This is The Prime Minister Of New Zealand, Jacinda Ardern. She’s 37. She’s the youngest female head of government in the world. She’s also the first western woman to give birth while in this position of power. 2 days after the baby was born - with midwives, standard in NZ hospitals - she introduced her to the country during a press conference on the nightly news. It was really lovely. She named her Neve Te Aroha. Te Aroha means “The Love” in Maori. It represents ALL the names that were submitted (upon her request) from various tribes throughout the country, and was her attempt at capturing them all.
This is her and her partner, no, he’s NOT her husband (gasp!), walking to the press conference. He’s TV fishing show Host Clarke Gayford, and HE will be staying at home with baby Neve when his lady goes back to running the country in 6 weeks. Clarke sports a snazzy sweater he picked up at the op-shop (second-hand store) in Gisborne, and thinks its just kinda logical that he gives up his day job to stay home and look after the baby.

A week after the birth on July 1st Jacinda introduced a $5billion Families Package that she’d drafted on the floor of her friends house in Hastings - long before her pregnancy. It’s based on the knowledge that the first few years of a babies life are the most important. The package gives an extra $60 a week to families with new babies, and an extra $700 to families for winter heating costs as well (it’s cold as hell down there in the winter). It also increases the Paid Leave for new parents from 18 weeks to 22 weeks. She announced the details via Facebook live, from her couch, right after she’d finished breastfeeding the baby. Because Kiwis. Some of the most down-to-earth, no-drama-having, just-do-it kind of people you’ll ever meet.

And because Women. We really do know how to lead, and to do it well.

When you think of parrots, tropical forests come to mind. But did you know that there’s a parrot native to the mountainous areas of New Zealand’s South Island? Meet the Kea (Nestor notabilis), an alpine parrot known for its intelligence and inquisitive personality—key traits for surviving its harsh habitat. The Kea is an opportunistic eater, and its diet varies drastically based on what’s available—berries, seeds, and flowers across 40 species of plants in the summer, garbage, and even animal carcasses in the winter. Farmers even recount stories of Kea attacking their sheep.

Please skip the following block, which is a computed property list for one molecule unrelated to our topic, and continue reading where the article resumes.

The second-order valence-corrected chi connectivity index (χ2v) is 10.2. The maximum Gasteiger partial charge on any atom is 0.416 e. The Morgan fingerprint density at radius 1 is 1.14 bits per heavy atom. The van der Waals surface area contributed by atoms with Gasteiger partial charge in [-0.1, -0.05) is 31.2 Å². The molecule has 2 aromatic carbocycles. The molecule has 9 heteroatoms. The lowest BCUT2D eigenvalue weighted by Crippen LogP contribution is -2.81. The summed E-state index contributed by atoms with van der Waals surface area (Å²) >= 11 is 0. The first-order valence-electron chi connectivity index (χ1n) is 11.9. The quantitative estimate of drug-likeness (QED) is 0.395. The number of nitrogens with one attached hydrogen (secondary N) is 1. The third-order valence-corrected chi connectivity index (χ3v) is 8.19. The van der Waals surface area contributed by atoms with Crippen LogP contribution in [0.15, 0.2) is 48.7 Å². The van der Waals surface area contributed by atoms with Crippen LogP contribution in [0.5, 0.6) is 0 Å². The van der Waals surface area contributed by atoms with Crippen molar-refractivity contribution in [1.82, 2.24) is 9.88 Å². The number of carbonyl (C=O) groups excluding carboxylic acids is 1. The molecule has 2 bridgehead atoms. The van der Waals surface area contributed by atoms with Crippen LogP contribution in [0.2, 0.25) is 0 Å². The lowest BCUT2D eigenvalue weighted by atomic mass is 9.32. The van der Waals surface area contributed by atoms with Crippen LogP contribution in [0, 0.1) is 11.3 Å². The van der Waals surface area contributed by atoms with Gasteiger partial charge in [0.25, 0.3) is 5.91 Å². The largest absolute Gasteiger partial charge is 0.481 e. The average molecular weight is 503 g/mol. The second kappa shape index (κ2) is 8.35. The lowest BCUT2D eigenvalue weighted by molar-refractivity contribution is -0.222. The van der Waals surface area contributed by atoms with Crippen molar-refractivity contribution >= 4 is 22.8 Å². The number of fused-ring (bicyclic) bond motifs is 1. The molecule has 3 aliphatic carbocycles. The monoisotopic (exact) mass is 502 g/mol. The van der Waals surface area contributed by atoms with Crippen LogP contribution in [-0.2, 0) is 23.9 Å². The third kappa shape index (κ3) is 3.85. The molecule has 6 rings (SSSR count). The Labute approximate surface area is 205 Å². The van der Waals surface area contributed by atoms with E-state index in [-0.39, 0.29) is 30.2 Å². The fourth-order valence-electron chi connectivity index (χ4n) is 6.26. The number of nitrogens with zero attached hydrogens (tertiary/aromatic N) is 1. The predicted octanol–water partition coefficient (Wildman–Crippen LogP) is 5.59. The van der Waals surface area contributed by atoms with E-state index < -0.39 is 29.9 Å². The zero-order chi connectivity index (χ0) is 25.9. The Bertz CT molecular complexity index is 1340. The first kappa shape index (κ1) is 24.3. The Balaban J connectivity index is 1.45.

Photo: JSilver

natgeo In Jan 2018 National Geographic Photographer @thomaspeschakreached and photographed Te Tara Koi Koia, an imposing pyramid shaped rocky island at the southern edge of New Zealand’s remote Chatham Islands. This is the only nesting site of the vulnerable Chatham albatross ( @chatham_taiko_trust) and lies exposed to the wild moods of the tempestuous southern Ocean. Landing on and climbing Te Tara Koi Koia is only possible a handful of times per year and it took 27 days of waiting until a gap in the weather appeared. With the help of many Chatham Islanders @thomaspeschakwas finally able to photograph this near mythical albatross nesting ground for ‘Lost at Sea’ a story published in the July 2018 issue of National Geographic Magazine. Thank you to the traditional owners for granting access and @ottowhiteheadfor shooting and editing the video. The @chatham_taiko_trustis a pioneering grassroots conservation organization and this story would not have been possible without their support and guidance. Please follow @chatham_taiko_trustto find out more about this wild and iconic place at the edge of the world.